Oil prices slip as weak China exports highlight trade war impact

Marco Green
December 10, 2019

"We need a deal with China as soon as possible so we can bring an end to the trade war that has put a drag on the USA economy for far too long". China has shown its willingness to boost purchases of United States farm items, such as soybeans and pork.

Asian shares outside of Japan advanced Monday as investors assessed an upbeat U.S.jobs report and an unexpected contraction in Chinese exports.

Imports unexpectedly rose 0.3% from a year earlier, marking the first year-on-year growth since April and compared with a 1.8% decline forecast by economists.

"China is clearly not immune to either the United States trade tariffs, or the lingering slowdown in the broader global economy", said Jeffrey Halley, senior market analyst at OANDA.

USA shares were set to drift slightly lower with Dow and S&P 500 futures both falling less than 0.1%.

China's trade surplus with the rest of the world fell, but was still more than $38bn for the month.

It's unclear how the two nations will be able to iron out a deal if the tit for tat trade tariffs continue.

President Donald Trump agreed to postpone a planned tariff increase in early October following trade talks but penalties already imposed on billions of dollars of goods stayed in place.

Trump has demanded that China commit to specific minimum purchases of US agricultural products, among other concessions on intellectual property rights, currency and access to China's financial services markets.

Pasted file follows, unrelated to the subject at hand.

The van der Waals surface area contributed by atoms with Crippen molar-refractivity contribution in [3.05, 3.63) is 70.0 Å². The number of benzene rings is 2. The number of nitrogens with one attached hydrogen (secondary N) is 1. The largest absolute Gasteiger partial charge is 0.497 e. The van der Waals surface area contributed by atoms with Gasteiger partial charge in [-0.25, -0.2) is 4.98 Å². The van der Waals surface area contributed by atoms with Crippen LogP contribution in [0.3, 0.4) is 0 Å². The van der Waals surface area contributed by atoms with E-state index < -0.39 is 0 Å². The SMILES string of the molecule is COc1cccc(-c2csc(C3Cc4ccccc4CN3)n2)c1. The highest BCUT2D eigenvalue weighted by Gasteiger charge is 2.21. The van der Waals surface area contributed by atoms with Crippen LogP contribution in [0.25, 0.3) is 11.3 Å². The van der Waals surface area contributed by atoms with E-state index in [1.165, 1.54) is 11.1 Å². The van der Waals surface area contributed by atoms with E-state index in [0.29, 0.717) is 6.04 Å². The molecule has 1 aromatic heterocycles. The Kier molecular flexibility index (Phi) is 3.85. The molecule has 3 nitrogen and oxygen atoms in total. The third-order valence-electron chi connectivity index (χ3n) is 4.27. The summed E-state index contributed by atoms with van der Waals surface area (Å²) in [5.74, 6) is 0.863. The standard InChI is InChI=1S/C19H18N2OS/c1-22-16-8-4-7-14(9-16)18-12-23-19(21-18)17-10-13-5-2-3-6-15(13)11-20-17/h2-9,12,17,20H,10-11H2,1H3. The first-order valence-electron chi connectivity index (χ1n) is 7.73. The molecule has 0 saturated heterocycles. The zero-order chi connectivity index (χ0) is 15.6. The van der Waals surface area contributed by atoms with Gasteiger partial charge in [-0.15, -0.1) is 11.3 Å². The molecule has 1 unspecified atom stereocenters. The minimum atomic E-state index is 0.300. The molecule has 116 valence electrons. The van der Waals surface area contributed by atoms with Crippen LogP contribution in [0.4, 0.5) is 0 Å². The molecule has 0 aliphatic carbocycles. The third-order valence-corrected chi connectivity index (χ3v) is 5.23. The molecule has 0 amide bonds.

Market's risk tone stays mostly sluggish with the U.S. 10-year treasury yields taking rounds to 1.84% while S&P 500 Futures losing 0.16% to 3,141. The central bank is expected to highlight the economy's resilience and keep interest rates on hold in the range of 1.50% to 1.75%.

China's official factory activity gauge returned to growth for the first time in seven months in November, with a private survey showing activity expanding at the quickest pace in nearly three years.

US West Texas Intermediate (WTI) crude CLc1 slipped 0.4% to $58.94 per barrel, still not far from Friday's 2.5-month high of $59.85 per barrel.

Oil prices weakened after the disappointing Chinese trade data, with Brent futures LCOc1 down more than 1% at $63.73 per barrel after gaining about 3 percent last week on the news that OPEC and its allies would deepen output cuts.

No major economic data are scheduled for Monday.

Against the Japanese yen, the dollar was last traded at 108.59 yen, flat on the day.

The British pound rose to a new seven-month high of $1.3180 GBP=D3 as investors raised their bets on a Conservative Party victory and majority in parliament in Thursday's general election.

Other reports by Click Lancashire

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